The dataset contains a record of coastal dolphin- Australian Snubfin (Orcaella heinsohni) and Indo-Pacific Humpback (Sousa chinensis)) species sighted, total number of individuals, and group/school size in Kakadu National Park rivers between March 2007 to August 2011.
Boat-based survey : A two-day, boat-based survey was undertaken each month, weather permitting. Type of boats used were 57m aluminium open or half-cab vessels. At least three people undertook each survey, one coxswain and two observers/data recorders. Sighting data was recorded both on transect and off transect (traveling to start of transects). Along transect lines the boat traveled at 15 to 20 km/hour, with an observer scanning from each side of the boat, until a dolphin or dolphin group was sighted. Once a dolphin school was spotted, the school was approached to within 10 to 15 m. Data on each group were recorded on a hand-held PDA using Cyber tracker software. A dolphin group was defined as all dolphins within a 100 m radius of any other dolphin that was involved in similar behavioural activities. Due to weather, tides and sea state conditions, exact transects traversed may have varied from month to month. All records on and off the transect were combined in the dataset. Data recorded included: species, location, number of sightings, total number of individuals, group/school sizes, and behaviour.
We at TERN acknowledge the Traditional Owners and Custodians throughout Australia, New Zealand and all nations. We honour their profound connections to land, water, biodiversity and culture and pay our respects to their Elders past, present and emerging.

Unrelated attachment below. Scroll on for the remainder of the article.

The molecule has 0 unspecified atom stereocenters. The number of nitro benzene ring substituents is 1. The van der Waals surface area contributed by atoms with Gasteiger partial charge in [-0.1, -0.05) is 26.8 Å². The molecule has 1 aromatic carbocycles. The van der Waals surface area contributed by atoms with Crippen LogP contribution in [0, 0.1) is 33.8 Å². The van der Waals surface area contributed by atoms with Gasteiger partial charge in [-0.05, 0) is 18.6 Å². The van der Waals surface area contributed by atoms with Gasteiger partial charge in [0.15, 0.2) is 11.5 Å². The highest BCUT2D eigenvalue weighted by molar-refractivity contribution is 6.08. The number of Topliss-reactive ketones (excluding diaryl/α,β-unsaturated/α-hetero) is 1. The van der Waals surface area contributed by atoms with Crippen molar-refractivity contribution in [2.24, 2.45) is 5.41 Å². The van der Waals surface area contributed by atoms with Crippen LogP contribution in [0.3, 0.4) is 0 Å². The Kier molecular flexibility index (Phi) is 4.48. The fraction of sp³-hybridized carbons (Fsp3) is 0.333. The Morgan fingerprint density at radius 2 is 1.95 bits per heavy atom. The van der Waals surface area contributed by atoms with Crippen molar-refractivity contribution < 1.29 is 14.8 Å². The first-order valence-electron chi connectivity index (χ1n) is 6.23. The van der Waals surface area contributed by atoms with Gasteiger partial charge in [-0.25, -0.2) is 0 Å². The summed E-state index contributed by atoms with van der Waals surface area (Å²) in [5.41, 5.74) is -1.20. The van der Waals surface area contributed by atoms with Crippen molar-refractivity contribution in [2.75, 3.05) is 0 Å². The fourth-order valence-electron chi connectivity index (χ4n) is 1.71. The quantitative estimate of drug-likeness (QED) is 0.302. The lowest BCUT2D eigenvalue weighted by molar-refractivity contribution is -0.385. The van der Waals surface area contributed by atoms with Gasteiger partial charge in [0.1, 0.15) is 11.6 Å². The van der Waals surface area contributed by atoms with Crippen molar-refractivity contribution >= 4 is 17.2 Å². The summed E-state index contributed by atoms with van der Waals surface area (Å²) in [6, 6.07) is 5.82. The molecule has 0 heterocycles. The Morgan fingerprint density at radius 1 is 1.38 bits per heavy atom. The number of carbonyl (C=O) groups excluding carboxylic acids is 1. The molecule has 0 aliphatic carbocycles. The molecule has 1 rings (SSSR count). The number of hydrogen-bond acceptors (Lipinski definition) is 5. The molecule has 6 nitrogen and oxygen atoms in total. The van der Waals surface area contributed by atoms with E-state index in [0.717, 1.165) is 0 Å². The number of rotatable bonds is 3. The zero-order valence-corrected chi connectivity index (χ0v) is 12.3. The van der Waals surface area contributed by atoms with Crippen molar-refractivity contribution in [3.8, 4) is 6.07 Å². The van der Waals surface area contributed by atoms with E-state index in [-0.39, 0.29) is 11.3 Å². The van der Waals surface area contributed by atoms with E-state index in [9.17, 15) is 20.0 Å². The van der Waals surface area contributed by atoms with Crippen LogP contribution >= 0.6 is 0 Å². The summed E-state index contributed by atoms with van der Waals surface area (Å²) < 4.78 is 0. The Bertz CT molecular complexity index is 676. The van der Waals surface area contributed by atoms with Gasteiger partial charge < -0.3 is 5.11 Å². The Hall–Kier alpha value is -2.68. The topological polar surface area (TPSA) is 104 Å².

The project was undertaken jointly with the NT Department of Natural Resources, Environment, Arts and Sport (now the Department of Land Resource Management).
Kakadu National Park (KNP), covering almost 20,000 square kilometres, is located 240 kilometres east of Darwin in Australia's tropical north. Coastal dolphins inhabit harbours, bays and estuaries and can be impacted by human activities in those areas. A boat-based survey was undertaken of two rare coastal dolphins in Kakadu National Park: the Australian Snubfin (Orcaella heinsohni) and Indo-Pacific Humpback (Sousa chinensis). The East and the South Alligator Rivers were surveyed between 2007-2011 and the West Alligator and Wildman Rivers were surveyed between 2010-2011. The objectives of the research were to record the distribution of these dolphin species, investigate habitat use, and determine important foraging areas. The project was undertaken as a collaboration between the NT Department of Natural Resources, Environment, the Arts and Sport and Kakadu National Park. Surveys were undertaken on the estuarine sections of East, South and West Alligator Rivers and the Wildman River.